Of course, the best way to get multiple uses from a product is if it is designed with those uses in mind. So, for example, if you rely on a tarp that is designed to keep mulch dry, you won’t have to worry about the tarp ripping or blowing away because it was designed to keep mulch dry!

Another benefit of getting more for your money is that it prevents your yard from being neglected. Instead of spending money on extras you don’t need, spend money on a good product that can serve multiple functions. This will allow you to get more for your money without spending any more than you have to.

Solution 1: Temporary Fixes

Muddy dog trails can really pose a problem in a backyard. However, there are a few things you can do to make the trail less muddy. Just remember these are only temporary fixes, but they do work pretty well until dirt can be added to the trail.

First, you can use rocks, gravel, or decorative stones to stabilize parts of the trail. This will help keep the mud at bay. Another option is to create a path that leads down to the street to eliminate the use of the trail when it is particularly muddy.

You can also use wood chips or other forms of dry mulch as a quick fix for the trail. When your hands get really dirty, you can add a little wood ash to them to make them cleaner and prevent dirt from being transferred to other areas of the yard.

Mud or dirt that is tracked into the house can be very difficult to clean up so you should try and avoid it as much as possible. Choose a spot that does not have the driveway, garage or patio nearby to clean off your dog quickly. You can even do it right at the back door to save yourself a lot of time cleaning up mud from the front of the house.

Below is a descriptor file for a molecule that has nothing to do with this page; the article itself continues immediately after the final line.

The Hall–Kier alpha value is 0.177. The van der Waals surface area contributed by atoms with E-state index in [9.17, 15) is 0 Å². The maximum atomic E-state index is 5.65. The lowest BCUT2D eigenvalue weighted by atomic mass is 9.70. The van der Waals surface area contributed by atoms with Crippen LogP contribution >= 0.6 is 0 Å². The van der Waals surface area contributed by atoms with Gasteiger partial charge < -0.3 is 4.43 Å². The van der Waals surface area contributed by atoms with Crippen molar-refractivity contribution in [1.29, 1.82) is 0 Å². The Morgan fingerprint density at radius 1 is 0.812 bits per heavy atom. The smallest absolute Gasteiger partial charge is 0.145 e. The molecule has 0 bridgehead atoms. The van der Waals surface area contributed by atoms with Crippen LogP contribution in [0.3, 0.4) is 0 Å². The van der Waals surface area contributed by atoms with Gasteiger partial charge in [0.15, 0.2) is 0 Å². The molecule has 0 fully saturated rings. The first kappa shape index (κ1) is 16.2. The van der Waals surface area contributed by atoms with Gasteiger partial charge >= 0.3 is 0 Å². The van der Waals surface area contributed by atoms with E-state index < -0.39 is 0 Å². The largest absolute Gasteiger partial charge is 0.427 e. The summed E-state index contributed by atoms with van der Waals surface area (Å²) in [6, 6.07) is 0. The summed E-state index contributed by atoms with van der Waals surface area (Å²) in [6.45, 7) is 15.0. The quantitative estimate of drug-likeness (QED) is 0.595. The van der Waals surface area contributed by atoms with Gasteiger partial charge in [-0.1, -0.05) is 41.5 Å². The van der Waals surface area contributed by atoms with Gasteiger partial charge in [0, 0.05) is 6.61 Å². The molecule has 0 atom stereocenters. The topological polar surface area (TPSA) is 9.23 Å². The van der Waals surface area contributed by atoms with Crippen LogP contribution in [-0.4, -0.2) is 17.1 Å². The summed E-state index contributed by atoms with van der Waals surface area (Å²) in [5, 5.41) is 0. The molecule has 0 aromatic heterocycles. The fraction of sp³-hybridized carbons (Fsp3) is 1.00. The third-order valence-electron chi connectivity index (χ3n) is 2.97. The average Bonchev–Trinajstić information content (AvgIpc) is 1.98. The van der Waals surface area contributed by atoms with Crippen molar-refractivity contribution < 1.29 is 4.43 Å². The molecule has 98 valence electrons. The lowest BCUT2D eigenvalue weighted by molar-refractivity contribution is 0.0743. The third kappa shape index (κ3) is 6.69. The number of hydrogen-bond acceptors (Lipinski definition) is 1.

Solution 2: Quick Fixes

After a good rainstorm, a muddy, wet trail may be inevitable. Run off and mud will have found its way into your trail. You can sweep it out before it becomes packed with mud. The secret is to do it quick before it becomes a slippery mud pit.

If you must venture into the backyard to fix the trails, it’s best to wear rubber boots. You won’t have to deal with the yuck factor of stepping in mud, tracked through the house and on your carpets. You also won’t have to contend with slippery mud patches.

Sprinkling grass seed mixture on your muddy trails, after they have been raked out, will keep the trails looking green and fresh. The grass seed will take root and will eliminate muddy patches. Grass with seed mixture will have more long-term mud prevention.

Once the grass is growing, water it regularly. You may have to repeat this process two or three times before the grass takes hold. Once the grass seed has rooted, you can stop. Your muddy dog trail is now green turf and mud-free.

Solution 3: Permanent Fixes

If you want to make a lasting, long lasting change to the path you have created, you can purchase brick edging materials. The installation of edging bricks is a time-consuming and speciality job, however.